I cannot see any anomalous results in the pilot test graph, however I cannot be sure, due to there being only two points on the graph to justify this. On the other hand, the difference between original points (before averages were calculated) is minimal and signals to a much more reliable set of data. In the pilot test, just using 0.0M and 1.0 M, although providing a quite accurate set of results, is not reliable. In the real experiment, I will use other sucrose concentrations between 0.0M and 1.0M concentrations. These, I will create as in the table below: Sucrose (ml) Water (ml) Sucrose Concentration Created (Moles/Litre) 40 0 0 32 8 0.2 24 16 0.4 16 24 0.6 8 32 0.8 0 40 1.0 In the pilot test, I did not drain the excess sucrose/water from the outside of the potato pieces. This creates a higher mass than the actual, so the actual percentage mass change is lower. This means that the concentration I discovered, 0.38M, is actually slightly lower. In the pilot test, the pieces of potato were cut into cubes. This is a very crude way of preparing the experiment. The surface area cannot have been accurate and there was a difference in the masses. In the real experiment, I will use the cutting method shown in the fair test section using a corer and a scalpel. Pilot Test Graph OBTAINING EVIDENCE Results Table Sucrose Concentration (Moles/Litre) Mass Before (g) Mass After (g) Mass Change (g) % Mass Change (2 decimal points) 0 2.4 2.52 0.12 5.00% 0 2.56 2.67 0.11 4.30% 0.2 2.53 2.59 0.06 2.37% 0.2 2.52 2.54 0.02 0.79% 0.4 2.39 2.35 -0.04 -1.67% 0.4 2.55 2.52 -0.03 -1.18% 0.6 2.53 2.44 -0.09 -3.56% 0.6 2.64 2.53 -0.11 -4.17% 0.8 2.52 2.35 -0.17 -6.75% 0.8 2.43 2.27 -0.16 -6.58% 1 2.48 2.24 -0.24 -9.68% 1 2.51 2.27 -0.24 -9.56% Sucrose Concentration (Moles/Litre) ...read more.

Conclusion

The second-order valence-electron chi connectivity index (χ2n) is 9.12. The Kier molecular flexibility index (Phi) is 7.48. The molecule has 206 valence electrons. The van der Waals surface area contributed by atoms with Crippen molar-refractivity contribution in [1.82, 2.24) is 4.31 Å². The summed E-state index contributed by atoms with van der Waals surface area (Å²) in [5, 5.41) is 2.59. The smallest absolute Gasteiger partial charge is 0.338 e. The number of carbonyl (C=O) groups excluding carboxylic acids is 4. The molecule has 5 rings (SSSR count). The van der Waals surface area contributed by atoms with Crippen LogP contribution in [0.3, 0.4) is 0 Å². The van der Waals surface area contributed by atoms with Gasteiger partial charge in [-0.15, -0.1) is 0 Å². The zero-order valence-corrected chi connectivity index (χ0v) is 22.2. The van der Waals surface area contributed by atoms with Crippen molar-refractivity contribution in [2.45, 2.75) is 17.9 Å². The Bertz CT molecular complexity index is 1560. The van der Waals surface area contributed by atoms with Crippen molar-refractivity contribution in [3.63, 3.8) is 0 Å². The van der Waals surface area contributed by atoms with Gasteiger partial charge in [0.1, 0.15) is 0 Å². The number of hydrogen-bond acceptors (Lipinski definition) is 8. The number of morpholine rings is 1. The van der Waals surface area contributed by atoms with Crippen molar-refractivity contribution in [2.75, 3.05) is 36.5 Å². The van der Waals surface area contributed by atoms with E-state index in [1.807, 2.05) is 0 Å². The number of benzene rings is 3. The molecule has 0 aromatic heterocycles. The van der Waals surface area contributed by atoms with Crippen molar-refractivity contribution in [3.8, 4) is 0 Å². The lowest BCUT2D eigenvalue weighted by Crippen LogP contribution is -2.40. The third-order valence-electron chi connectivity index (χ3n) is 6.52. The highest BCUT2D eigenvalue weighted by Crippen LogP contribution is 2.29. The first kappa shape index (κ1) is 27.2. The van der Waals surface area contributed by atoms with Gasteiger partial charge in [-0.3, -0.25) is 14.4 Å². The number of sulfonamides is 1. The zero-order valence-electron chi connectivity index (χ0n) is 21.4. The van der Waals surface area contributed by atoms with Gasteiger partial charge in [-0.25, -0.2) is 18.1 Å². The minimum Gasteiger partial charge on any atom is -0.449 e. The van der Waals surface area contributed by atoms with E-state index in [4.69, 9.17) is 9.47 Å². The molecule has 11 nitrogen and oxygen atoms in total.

Weighs the water and the sucrose 1 Beaker Holds the water/sucrose when being weighed Diagram Method 1) Set up the apparatus as shown in the diagram without placing the sucrose/water or the potato pieces in the test tubes. 2) Using the weighing scales and the concentration table below make up the different sucrose molarities and pour them into the test tubes Sucrose (ml) Water (ml) Sucrose concentration created (Moles/Litre) 20 20 1 24 16 1.2 28 12 1.4 32 8 1.6 36 4 1.8 40 0 2.0 3) Take the large potato and cut out twelve tubes using the corer. 4) Remove any pieces of potato skin from the tubes 5) Using the computer, make each tube into a 3 cm long cylinder 6) Use the micrometer to make sure that every potato has the same surface area. 7) Record the mass of each potato cylinder. When not weighing put the potato pieces on the tile to prevent moisture loss 8) Place the potato cylinders into the test tubes with the solutions and start the stopwatch 9) After 30 minutes, take all of the potato pieces out of the test tubes and place them on the tile 10) Leave them for the surface moisture to evaporate for 10 minutes 11) Calculate the mass change of each potato and their percentage mass change. 12) Calculate the average percentage mass changes 13) Create a graph of average sucrose concentration against average percentage mass change Blank Results Table Sucrose Concentration (Moles/Litre) Mass Before (g) Mass After (g) Mass Change (g) % Mass Change (2 decimal points) 0 0 0.2 0.2 0.4 0.4 0.6 0.6 0.8 0.8 1 1 Sucrose Concentration (Moles/Litre) Average % Mass Change (2 decimal points) 0 0.2 0.4 0.6 0.8 1 After drawing a scatter graph for these results I will analyse them and see whether or not this analysis confirms my prediction. I feel that I have investigated the independent variable fully and in the future, I would like to conduct a similar experiment for one of the controlled variables (type of cells, etc.) mentioned at the beginning of this coursework. ...read more.